Findings revealed that currently in Nigeria, there are many proven models of ideal affordable houses. For instance, it was gathered that in partnership with the Millard Fuller Foundation (MFF), Reall has delivered the most affordable one-bedroom, 32sqm house at a total cost of $8,040 which is about N3.8m using the Central Bank of Nigeria conversion rate of N480 to the dollar.
Using this model, Reall has delivered a 212-home project on the outskirts of the capital, Abuja with the houses being sold at a price of $10,000 which is approximately N4.8m.
Findings also revealed that Reall is currently working with the Family Homes Fund (FHF), a government housing agency to deliver these same houses to Nigerians.
Despite the high cost of projects being awarded by the ministry, stakeholders express surprise that the government has continued with the affordability rhetoric.
For instance, speaking at the 15th Abuja International Housing Show held in July this year Fashola said that “the philosophy behind the NHP is the provision of a pilot housing scheme that is affordable, accessible and acceptable as contained in the National Housing Policy.”
The Minister also defended the National Housing Program, saying that it was based on a study of past projects and tailored as an improvement over the previous program.
He said, “We did an investigation, and that led to the design of the bungalows and condominiums that we are building today.”
He said the Ministry’s goal with the National Housing Program was to “send a message to help define what kind of houses Nigerians want, what kind of houses they will live in.”
But stakeholders said the seeming disconnect between rhetoric and reality explains why low to medium-income Nigerian still find it difficult to own a home six years into the implementation of the National Housing Program.
A source said, “Like many of the built but unoccupied houses in Abuja, the completed houses, especially those delivered under the phase one project, are decaying and fitted infrastructure is going bad.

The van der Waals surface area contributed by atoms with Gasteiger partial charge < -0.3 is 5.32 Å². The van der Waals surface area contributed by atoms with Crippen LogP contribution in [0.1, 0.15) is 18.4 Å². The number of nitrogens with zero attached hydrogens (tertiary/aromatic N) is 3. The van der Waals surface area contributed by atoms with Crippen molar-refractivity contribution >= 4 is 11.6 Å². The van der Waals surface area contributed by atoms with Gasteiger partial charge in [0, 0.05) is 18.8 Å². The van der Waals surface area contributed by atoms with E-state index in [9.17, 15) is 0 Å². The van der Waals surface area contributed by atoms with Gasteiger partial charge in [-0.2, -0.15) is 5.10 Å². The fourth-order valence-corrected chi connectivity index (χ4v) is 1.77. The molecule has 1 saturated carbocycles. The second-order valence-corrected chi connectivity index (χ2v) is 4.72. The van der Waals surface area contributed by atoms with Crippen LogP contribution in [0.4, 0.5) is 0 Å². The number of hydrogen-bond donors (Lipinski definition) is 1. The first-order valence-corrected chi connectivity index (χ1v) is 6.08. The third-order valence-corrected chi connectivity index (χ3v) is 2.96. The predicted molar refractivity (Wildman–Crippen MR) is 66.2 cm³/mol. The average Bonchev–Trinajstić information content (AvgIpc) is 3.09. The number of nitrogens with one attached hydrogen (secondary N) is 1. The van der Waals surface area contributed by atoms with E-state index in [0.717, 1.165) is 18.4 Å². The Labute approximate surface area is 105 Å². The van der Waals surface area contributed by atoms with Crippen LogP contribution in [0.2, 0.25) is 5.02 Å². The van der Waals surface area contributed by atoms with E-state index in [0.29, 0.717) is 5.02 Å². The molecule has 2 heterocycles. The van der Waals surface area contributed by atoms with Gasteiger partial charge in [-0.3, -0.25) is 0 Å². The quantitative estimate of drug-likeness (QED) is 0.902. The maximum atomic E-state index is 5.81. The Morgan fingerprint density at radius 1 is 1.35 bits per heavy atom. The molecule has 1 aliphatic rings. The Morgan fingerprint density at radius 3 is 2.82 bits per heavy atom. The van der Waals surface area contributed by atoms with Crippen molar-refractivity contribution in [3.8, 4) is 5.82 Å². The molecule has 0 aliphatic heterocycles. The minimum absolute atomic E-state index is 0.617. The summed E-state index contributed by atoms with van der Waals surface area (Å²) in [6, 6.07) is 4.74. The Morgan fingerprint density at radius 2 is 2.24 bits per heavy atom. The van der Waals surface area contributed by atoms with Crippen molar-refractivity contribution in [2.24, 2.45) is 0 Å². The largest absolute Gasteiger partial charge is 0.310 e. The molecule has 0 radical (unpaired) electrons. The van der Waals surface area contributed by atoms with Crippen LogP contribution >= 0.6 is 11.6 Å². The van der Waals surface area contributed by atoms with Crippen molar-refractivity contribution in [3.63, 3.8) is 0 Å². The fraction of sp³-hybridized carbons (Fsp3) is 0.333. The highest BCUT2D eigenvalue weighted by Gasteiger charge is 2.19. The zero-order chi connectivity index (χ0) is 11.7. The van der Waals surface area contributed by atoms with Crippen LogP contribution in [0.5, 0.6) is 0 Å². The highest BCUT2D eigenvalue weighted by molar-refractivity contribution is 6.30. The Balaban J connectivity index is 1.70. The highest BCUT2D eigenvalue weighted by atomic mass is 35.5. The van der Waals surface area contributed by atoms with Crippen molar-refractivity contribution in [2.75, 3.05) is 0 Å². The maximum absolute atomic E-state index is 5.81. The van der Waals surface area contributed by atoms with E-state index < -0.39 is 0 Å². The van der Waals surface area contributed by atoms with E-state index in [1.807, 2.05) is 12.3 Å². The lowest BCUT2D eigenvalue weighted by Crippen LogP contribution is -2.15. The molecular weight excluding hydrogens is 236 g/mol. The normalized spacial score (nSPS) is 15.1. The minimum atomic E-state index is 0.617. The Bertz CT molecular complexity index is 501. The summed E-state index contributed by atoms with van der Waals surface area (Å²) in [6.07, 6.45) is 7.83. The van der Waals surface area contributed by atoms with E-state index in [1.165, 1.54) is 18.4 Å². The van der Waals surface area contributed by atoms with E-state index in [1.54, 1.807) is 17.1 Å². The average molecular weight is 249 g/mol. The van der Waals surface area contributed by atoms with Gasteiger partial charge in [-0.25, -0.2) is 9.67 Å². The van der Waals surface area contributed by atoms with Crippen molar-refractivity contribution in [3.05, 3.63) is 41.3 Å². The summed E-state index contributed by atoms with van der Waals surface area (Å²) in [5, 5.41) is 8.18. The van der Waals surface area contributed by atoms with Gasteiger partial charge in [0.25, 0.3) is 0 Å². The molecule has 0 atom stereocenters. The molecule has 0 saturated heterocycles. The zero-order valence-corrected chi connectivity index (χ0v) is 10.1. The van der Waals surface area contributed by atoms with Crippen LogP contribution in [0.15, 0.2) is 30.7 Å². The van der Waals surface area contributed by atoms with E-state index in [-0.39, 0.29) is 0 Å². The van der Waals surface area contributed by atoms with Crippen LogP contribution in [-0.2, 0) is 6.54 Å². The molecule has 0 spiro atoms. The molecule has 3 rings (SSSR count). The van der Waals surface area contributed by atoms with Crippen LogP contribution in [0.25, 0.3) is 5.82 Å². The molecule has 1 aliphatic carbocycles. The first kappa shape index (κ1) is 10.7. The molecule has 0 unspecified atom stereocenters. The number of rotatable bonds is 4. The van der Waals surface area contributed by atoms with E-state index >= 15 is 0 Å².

“The Ministry is having a hard time selling off the homes because the planning and execution were ill conceived.
“Recently the Ministry announced that the houses would be auctioned online on a first-come, first-serve basis.”
Another stakeholder said while it may be tempting to believe the transparency argument of the Ministry, a closer look show that the online strategy could be faulty.
He said, “Auctioning the houses online would exclude many persons who work but are not internet savvy or have access to the internet.
“It also seems the Ministry just came up with the idea several years after the program was started. This also reflects a profound lack of proper planning and integrated execution process and failure to structure a holistic strategy in selling those houses and ensuring that those who need them most can benefit.
“To date no prices have been announced. It remains to be seen how the Ministry of Works and Housing plans to price the buildings and the off takers who would buy them.
“What is, however, clear from available statistics and information is that the National Housing Program is not any different from other previous FG-led housing interventions in terms of affordability to low-medium income earners.”
When contacted, the Media Aide to the Minister of Works and Housing, Mr Hakeem Bello, requested that a message containing the enquiries be sent to him.
The message was sent on Wednesday afternoon. When a reminder was sent to him on Thursday at about 11:05am, he said that the enquiry has been forwarded to the Director, Press and Public Relations; and the Director, Public Buildings and Housing in the Ministry for attention.
However, he added that the allocation to the Housing Sector of the Ministry and the components dedicated to the National Housing Programme for each Budget cycle are matters of public knowledge with records kept.
He said, “Affordability is reckoned not on the basis of ‘cash and carry ‘ but modes of payment that ensures payment over a period of time like the Mortgage system.
“In addition, l don’t know where you got the cost you’re throwing up here from because the Ministry hasn’t unveiled any yet. Moreover, the cost may vary from State to State due to differences in costs in those States.”
As of 3:00pm of Thursday, no response has been received from the Director of Press and the Director, Public Buildings and Housing.